examine it with a text editor,  you will see that it is quite easy to add
or change objects to match the horizon at your own viewing site.  Directions
on how this is done are given at the bottom of HORIZON.DAT.

   When hydrogen is heated,  its spectrum,  like that
of any gas,  shows certain characteristic lines.
Conversely,  if you spot these lines in the spectrum of
an object,  you can assume it contains heated hydrogen,
and even figure out how much and how hot it is.
   In the case of hydrogen,  there are several lines at
particular wavelengths given by the formula:
                  91.1768 nanometers
wavelength = ----------------------------------------
                     2          2
               (1 / a   -  1 / b )
   where a and b are integers.  Two sets of lines are of
particular importance:  if a=1,  you get the Lyman
series,  with wavelengths of 121.6,  102.6,  97.3,  95.0
nanometers,  and so on...  a set of lines getting closer
together,  to a limit of 91.2 nanometers.  All these,  by
the way,  are in the ultraviolet.
   If a=2,  you get the Balmer series,  with wavelengths
of 656.5, 486.3, 434.2, 410.3 nanometers,  another series
that closes in on a limit of 364.7 nanometers.  These lines
are visible.  The 656.5 nm line is called the H alpha
line;  the 486.3 nm line is called the H beta line.

   Many dark nebulae have Barnard numbers.  Objects may be
found by their Barnard numbers using the Go to Barnard option
in the Go to Nebula menu in the Go To menu.

   Most of the brighter stars can be specified by Bayer
Greek-letter and constellation.  Examples are Alpha
Centauri and Tau Ceti.  The letters usually run in order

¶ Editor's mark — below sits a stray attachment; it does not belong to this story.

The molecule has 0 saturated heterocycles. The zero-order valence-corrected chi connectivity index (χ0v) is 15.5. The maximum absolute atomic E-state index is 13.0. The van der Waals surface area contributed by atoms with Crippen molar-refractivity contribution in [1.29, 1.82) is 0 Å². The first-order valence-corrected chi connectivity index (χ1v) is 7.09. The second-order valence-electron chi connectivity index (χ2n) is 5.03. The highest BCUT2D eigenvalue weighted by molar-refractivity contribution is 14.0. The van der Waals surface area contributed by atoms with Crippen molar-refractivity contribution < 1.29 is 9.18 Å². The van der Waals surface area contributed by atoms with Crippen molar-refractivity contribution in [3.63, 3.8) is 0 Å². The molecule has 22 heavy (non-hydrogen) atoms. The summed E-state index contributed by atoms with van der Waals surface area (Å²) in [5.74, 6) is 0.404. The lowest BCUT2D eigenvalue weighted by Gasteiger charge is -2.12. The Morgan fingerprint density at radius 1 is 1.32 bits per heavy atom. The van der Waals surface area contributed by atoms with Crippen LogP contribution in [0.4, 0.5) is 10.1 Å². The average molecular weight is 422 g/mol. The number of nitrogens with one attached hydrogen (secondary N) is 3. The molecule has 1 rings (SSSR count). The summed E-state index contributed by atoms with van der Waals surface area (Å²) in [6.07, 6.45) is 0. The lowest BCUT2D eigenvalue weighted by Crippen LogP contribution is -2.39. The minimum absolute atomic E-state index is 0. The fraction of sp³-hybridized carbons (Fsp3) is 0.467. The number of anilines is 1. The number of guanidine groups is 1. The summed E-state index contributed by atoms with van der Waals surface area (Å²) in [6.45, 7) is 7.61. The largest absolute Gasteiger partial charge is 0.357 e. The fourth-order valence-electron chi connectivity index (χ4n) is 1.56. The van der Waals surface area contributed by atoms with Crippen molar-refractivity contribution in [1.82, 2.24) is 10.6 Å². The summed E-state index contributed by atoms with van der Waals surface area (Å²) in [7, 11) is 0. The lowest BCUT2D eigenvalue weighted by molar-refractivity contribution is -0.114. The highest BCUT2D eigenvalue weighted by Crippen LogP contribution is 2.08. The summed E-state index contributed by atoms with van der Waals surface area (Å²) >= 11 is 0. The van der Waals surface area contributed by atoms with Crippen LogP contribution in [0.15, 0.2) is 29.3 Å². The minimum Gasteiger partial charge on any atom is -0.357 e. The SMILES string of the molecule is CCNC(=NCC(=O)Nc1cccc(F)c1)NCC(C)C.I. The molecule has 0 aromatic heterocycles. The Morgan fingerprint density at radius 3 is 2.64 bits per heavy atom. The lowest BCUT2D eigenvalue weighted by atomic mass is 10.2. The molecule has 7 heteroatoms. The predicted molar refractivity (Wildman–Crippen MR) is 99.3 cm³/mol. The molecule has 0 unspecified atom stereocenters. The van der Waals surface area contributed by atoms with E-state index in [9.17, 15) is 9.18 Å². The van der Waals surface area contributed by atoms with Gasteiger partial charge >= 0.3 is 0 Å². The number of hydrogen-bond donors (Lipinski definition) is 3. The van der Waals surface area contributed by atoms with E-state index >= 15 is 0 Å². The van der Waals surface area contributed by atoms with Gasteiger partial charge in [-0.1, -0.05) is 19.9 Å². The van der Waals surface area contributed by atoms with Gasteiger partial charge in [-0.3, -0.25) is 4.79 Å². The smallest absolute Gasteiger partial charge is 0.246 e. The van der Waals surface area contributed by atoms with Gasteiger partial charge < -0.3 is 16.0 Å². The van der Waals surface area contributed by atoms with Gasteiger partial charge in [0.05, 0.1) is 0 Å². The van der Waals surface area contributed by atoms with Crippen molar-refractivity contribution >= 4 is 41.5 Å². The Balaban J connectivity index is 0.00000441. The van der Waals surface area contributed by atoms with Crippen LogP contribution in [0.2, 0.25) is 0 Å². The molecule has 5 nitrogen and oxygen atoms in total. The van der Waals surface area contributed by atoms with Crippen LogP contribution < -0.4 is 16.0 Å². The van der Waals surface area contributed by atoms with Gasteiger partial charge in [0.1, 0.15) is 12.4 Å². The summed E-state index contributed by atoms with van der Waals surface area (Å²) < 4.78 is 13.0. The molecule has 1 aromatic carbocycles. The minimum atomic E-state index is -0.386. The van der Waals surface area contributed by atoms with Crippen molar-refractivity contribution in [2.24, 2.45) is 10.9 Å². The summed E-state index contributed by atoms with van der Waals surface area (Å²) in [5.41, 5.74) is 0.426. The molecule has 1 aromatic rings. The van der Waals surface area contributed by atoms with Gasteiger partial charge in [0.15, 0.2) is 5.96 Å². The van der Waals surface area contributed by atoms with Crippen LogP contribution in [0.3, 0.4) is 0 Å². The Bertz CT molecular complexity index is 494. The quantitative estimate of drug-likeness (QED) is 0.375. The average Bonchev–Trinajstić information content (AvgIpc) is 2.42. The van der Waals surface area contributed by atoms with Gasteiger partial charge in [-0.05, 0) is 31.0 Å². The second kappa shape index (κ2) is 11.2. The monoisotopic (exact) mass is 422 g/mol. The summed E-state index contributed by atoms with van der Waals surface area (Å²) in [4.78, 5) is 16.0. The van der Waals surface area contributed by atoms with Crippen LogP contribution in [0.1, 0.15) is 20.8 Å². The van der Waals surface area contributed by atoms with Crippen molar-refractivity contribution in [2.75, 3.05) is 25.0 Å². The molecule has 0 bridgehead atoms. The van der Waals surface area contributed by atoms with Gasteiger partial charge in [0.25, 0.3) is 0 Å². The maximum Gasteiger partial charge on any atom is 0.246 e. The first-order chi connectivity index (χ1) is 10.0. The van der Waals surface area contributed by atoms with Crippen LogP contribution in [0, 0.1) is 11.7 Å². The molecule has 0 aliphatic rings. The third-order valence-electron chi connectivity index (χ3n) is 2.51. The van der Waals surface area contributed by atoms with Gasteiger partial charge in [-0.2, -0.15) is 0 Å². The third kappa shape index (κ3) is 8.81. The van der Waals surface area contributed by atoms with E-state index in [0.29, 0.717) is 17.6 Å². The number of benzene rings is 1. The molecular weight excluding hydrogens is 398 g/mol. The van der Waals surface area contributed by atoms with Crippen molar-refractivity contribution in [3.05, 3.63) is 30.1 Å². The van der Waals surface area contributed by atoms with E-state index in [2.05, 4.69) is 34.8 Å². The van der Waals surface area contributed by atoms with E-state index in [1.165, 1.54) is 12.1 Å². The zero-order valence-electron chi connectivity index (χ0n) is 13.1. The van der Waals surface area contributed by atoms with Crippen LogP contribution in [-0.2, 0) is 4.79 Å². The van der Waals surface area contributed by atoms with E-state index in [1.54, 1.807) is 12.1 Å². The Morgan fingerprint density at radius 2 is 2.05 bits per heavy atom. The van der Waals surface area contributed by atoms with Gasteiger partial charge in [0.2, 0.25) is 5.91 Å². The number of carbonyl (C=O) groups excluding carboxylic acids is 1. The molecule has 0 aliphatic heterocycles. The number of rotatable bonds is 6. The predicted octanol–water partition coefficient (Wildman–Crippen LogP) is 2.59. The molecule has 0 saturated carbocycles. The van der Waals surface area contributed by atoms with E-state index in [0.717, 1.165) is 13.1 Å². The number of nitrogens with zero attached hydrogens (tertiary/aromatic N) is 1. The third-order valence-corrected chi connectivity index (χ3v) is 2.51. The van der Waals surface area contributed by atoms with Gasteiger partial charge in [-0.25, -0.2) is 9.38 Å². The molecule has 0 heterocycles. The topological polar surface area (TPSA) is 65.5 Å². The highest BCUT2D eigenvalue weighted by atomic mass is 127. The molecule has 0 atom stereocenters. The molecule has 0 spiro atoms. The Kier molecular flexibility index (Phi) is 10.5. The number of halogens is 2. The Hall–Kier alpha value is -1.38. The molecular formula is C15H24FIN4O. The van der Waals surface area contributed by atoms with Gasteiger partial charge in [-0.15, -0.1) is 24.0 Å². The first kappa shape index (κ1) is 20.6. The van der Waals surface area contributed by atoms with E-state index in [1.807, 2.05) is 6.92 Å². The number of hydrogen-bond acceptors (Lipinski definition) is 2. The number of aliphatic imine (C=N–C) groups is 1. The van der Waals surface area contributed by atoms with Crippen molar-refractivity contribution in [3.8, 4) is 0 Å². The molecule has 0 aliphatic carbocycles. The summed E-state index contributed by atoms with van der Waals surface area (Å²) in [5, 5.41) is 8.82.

of brightness,  with the Alpha star brighter than the Beta
which is brighter than the Gamma,  and so on,  but this
is not a hard and fast rule.  In this program,  all the
Greek letters that you see on the screen are Bayer
letters.  You can remove these by turning Bayer letters
off in the Star display dialog.
   You can find a particular Bayer star through the
Go to Bayer/Flamsteed menu,  under the Go to Star menu in
the Go To menu.
   Bayer introduced this method in a noted 1603 star
atlas.  He also introduced several new constellations,
filling in some gaps and creating some in the Southern
Hemisphere,  at the time only recently seen by Europeans.
Twelve are still in use.

Click for Greek alphabet

   This plate in the GSC was taken using the astrograph
(telescope especially designed for imaging large fields)
at the Black Birch Observatory in Blenheim,  New Zealand,
using 103aO emulsion and GG400 filter.

Reference: Brand, J., Blitz, L., Wouterloot, J.G.A.: 1986 Astron.
Astrophys. Suppl. 65, 537. The velocity field of the outer galaxy in
the southern hemisphere. I. Catalogue of nebulous objects.

   The DM or Durchmusterung catalog is divided into
four sections.  The first,  the BD or Bonner Durch-
musterung,  was compiled earliest and extends to -1
degree in declination.  A later effort,  the SD or
Sudentliche Durchmusterung,  extended this to about -23
degrees.  Finally,  the CPD or Cape Photographic Durch-
musterung,  and the CD or Cordoba Durchmusterung,
continue the catalog down to the south pole,  providing
coverage of the entire sky.

Be star 
   A Be star has spectral type B,  meaning a younger,
hotter star than the Sun.  The "e" refers to the fact